14   Professor N Groce, Disability and the Millennium Development Goals, United Nations, New York, 2011, p1 Back

15   Mark Lowcock, speaking in 2007 when he was Director General for Policy and International Finance, quoted in DFID, How to Note - Working on Disability in Country Programmes,2007, p1 Back

16   Bob McMullan, Tales from an Imaginary Country, Leonard Cheshire Disability and Inclusive Development Centre, University College London, Working Paper Series: No.22, 2013 Back

17   United Nations, A New Global Partnership: Eradicate Poverty and Transform Economies through Sustainable Development: the Report of the High-Level Panel of Eminent Persons on the Post-2015 Development Agenda, New York, 2013, p7 Back

18   Q135 Back

19   USAID (DIS0088), Australian Government Department of Foreign Affairs and Trade (DIS0063), Q4 [Mr Chandrasekar] Back

20   Q92 [Prof Groce], USAID (DIS0088) para 11. For country/sector coverage please refer to: USAID 'Where we work' and DIS0088 para 9; Australia Department of Foreign Affairs and Trade 'Where we give aid' and Development for All: Towards a Disability-Inclusive Australian Aid Program 2009-2014; German Federal Ministry for Economic Cooperation and Development, Action Plan for the Inclusion of Persons with Disabilities (2013-2015), 2013, pp14-15. Back

21   Development Initiatives, Investments to End Poverty, 2013, pp 68-69, illustrates the diversity of bilateral donors and the important role played by multilateral agencies. Back

22   For example, Vision Alliance (DIS0013) para 13, RESULTS UK (DIS0021) para 8.1, AbleChild Africa (DIS0026) para 2.8.1 Back

23   Q127. See also the Joint National Association of Persons with Disabilities (DIS0083) para 4. Back

24   Q32 [Ms Wapling] Back

25   Based on 2005 data. 57 million children are still out of school, so disabled children probably still disproportionately affected, and some estimates suggest the proportion has even increased (source, World Vision, DIS0023, para 9 and 'Of all the world's children deprived of education, two fifths are disabled', The Guardian, 18 March 2014) Back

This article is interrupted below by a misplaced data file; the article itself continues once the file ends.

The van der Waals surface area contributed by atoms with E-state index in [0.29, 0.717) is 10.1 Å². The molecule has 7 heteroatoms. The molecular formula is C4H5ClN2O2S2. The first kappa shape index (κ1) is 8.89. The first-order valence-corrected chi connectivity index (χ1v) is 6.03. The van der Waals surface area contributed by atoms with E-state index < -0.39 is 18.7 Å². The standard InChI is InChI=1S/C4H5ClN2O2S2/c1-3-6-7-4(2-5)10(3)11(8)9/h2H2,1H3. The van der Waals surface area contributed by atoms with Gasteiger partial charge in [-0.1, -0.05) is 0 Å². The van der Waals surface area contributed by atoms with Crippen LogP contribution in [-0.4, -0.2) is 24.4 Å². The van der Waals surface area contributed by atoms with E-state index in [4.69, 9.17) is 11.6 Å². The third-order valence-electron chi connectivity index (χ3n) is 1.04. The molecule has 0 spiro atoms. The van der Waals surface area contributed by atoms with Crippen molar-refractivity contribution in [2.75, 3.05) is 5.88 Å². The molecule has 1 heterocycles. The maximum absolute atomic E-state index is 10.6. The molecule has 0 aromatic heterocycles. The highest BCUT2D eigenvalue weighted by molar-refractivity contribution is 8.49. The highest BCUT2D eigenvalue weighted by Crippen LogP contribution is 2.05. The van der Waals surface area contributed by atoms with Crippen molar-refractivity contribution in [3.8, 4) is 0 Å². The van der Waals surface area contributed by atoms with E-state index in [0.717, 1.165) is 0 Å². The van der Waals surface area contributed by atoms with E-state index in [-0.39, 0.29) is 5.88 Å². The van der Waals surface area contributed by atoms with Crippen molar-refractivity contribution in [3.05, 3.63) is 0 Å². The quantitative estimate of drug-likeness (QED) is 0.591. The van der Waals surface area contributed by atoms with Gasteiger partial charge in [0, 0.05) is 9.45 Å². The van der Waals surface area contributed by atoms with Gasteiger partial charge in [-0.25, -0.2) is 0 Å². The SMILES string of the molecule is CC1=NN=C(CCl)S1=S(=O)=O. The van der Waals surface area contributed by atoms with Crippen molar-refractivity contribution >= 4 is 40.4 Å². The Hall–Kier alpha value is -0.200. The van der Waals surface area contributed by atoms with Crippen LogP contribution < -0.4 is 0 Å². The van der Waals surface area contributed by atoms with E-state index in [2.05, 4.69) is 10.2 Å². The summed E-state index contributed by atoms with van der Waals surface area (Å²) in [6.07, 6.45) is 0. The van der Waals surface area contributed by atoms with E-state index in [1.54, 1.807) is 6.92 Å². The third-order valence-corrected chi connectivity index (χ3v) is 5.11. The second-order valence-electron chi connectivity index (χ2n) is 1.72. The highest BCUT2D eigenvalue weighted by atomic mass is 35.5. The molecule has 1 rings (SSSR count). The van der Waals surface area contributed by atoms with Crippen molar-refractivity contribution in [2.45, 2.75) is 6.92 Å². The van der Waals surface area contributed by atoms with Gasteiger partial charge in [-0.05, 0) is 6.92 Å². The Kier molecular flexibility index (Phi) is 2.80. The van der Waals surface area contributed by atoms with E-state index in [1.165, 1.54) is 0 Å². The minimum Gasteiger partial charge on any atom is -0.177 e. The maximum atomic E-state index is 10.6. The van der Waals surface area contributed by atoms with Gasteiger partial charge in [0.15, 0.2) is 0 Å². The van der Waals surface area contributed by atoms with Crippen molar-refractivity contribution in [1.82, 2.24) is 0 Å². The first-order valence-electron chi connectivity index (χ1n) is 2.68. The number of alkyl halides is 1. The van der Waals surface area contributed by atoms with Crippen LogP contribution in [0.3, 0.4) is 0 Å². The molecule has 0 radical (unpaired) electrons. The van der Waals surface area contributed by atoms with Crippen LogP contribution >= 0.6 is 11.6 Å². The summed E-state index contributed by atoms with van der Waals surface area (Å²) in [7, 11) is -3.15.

26   Based on 2005 data. Back

27   Dr Tom Shakespeare (DIS0002) para 3.1 Back

28   World Health Organisation, quoted in Dr Tom Shakespeare (DIS0002) para 3.2 Back

29   DFID, 'Increasing the Effectiveness of UK Aid', accessed 22 March 2014 Back

30   Q65. See also USAID (DIS0088) para 11 Back

31   International Labour Organisation, The Price of Exclusion: the Economic Consequences of Excluding People with Disabilities from the World of Work, Geneva, 2009, Table 65 and p.4. Table 65 shows the result for South Africa was as high as 7% - although this result involved a large number of assumptions, so we have excluded this result for caution. Back

32   Q30 [Ms Wapling] Back

33   Q22 and Q30 [Mr McMullan] Back

34   United Nations Enable, Convention and Optional Protocol Ratifications and Signatories, accessed 22 March 2014 Back

35   United Nations Convention on the Rights of Persons with Disabilities, New York, 2006, Articles 32 and 11. Back

36   United Nations Committee on the Rights of Persons with Disabilities, 'Sessions for Convention on Rights of Persons with Disabilities', accessed 22 March 2014 Back

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Prepared 10 April 2014